State v. Forte, ___ N.C. App. ___, 817 S.E.2d 764 (July 3, 2018) review granted, 371 N.C. 779 (Dec 5 2018)

A habitual felon indictment was fatally defective. Citing precedent, the court noted that a habitual felon indictment must state two dates for each prior felony conviction: the date that the defendant committed the felony and the date that the defendant was convicted of the felony. These dates are essential elements. Here, the indictment failed to allege an offense date for one of the defendant’s prior felony convictions.

The trial court erred by instructing the jury that it could find that the defendant attained habitual felon status based on a prior conviction for selling cocaine where the indictment did not allege that conviction. The indictment alleged three predicate felonies to establish habitual felon status. However, the trial court instructed the jury on four felonies, the three identified in the indictment as well as sale of cocaine, which was not alleged in the indictment. Because it was impossible for the court to determine whether the jurors relied on the fourth felony not alleged in the indictment, a new hearing on habitual felon was required.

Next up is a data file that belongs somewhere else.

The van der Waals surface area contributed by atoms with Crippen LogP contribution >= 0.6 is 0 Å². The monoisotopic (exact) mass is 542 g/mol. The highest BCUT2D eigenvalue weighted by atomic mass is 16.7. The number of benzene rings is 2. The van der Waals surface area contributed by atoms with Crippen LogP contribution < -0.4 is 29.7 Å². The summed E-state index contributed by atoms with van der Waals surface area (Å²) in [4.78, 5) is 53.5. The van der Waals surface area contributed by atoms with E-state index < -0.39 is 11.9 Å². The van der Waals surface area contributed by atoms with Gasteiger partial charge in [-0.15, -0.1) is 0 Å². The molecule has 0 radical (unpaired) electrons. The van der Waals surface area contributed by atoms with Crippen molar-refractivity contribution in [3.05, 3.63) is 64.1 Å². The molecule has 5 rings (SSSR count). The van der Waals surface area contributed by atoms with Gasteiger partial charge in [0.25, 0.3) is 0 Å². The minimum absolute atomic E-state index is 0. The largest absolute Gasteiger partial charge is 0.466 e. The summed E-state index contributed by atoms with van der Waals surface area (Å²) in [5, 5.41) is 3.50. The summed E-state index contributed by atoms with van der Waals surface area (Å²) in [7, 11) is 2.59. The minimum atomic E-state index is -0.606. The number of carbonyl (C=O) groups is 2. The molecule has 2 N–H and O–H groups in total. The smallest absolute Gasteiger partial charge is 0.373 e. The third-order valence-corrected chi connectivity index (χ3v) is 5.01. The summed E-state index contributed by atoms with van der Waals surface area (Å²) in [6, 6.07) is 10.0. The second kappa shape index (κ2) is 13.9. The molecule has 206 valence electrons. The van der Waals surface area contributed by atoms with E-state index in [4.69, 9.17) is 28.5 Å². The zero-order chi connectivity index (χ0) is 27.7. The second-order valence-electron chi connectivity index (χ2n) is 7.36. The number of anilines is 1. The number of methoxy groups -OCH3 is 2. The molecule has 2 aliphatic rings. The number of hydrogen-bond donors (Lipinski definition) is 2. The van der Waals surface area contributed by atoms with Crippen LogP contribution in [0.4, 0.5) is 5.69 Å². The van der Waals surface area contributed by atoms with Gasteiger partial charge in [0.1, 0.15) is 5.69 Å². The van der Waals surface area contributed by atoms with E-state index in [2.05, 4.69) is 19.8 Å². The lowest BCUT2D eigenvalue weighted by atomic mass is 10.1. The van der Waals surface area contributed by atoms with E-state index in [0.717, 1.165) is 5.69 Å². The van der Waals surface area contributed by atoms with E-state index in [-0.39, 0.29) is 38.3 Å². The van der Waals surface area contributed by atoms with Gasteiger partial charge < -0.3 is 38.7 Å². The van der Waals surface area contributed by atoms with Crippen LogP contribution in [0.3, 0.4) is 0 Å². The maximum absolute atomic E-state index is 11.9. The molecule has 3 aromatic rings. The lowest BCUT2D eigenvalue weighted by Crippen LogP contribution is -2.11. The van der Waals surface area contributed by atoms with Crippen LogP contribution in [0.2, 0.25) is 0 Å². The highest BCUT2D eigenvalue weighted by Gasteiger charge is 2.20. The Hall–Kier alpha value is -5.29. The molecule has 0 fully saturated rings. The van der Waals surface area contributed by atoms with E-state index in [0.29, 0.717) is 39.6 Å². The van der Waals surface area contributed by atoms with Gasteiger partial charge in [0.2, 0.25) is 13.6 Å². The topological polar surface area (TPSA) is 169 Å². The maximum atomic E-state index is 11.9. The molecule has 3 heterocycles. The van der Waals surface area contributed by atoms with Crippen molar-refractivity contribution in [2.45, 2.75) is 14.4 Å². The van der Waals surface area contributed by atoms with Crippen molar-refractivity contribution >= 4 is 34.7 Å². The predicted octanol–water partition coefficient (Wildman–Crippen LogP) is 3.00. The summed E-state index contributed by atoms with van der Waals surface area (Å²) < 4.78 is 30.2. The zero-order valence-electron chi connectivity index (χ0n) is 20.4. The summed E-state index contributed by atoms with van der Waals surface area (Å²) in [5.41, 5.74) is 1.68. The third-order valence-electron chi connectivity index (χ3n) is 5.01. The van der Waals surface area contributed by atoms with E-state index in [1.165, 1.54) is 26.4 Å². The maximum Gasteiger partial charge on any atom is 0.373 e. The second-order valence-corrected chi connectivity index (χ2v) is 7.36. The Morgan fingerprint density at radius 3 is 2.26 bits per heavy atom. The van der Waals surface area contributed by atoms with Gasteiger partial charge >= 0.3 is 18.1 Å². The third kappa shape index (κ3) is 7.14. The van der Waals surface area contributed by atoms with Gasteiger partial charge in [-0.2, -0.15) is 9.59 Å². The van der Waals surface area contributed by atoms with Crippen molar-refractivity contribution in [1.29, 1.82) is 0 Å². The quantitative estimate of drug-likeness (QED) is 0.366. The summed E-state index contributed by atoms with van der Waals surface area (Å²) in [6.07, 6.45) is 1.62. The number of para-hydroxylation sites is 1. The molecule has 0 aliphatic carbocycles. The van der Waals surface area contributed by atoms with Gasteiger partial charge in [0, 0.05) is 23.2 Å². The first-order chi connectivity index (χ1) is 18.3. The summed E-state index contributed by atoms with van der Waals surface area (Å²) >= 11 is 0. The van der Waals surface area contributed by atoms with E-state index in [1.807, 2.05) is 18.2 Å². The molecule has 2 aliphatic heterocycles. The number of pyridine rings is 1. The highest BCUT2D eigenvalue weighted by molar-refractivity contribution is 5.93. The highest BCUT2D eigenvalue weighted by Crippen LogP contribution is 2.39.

The trial court lacked jurisdiction over a habitual felon charge where the habitual felon indictment was returned before the principal felonies occurred.

A habitual felon indictment was not defective where it described one of the prior felony convictions as “Possess Stolen Motor Vehicle” instead of Possession of Stolen Motor Vehicle. The defendant’s argument was “hypertechnical;” the indictment sufficiently notified the defendant of the elements of the offense. Moreover, it referenced the case number, date, and county of the prior conviction.

State v. Flint, 199 N.C. App. 709 (Sept. 15, 2009)

Although a habitual felon indictment may be returned before, after, or simultaneously with a substantive felony indictment, it is improper where it is issued before the substantive felony even occurred.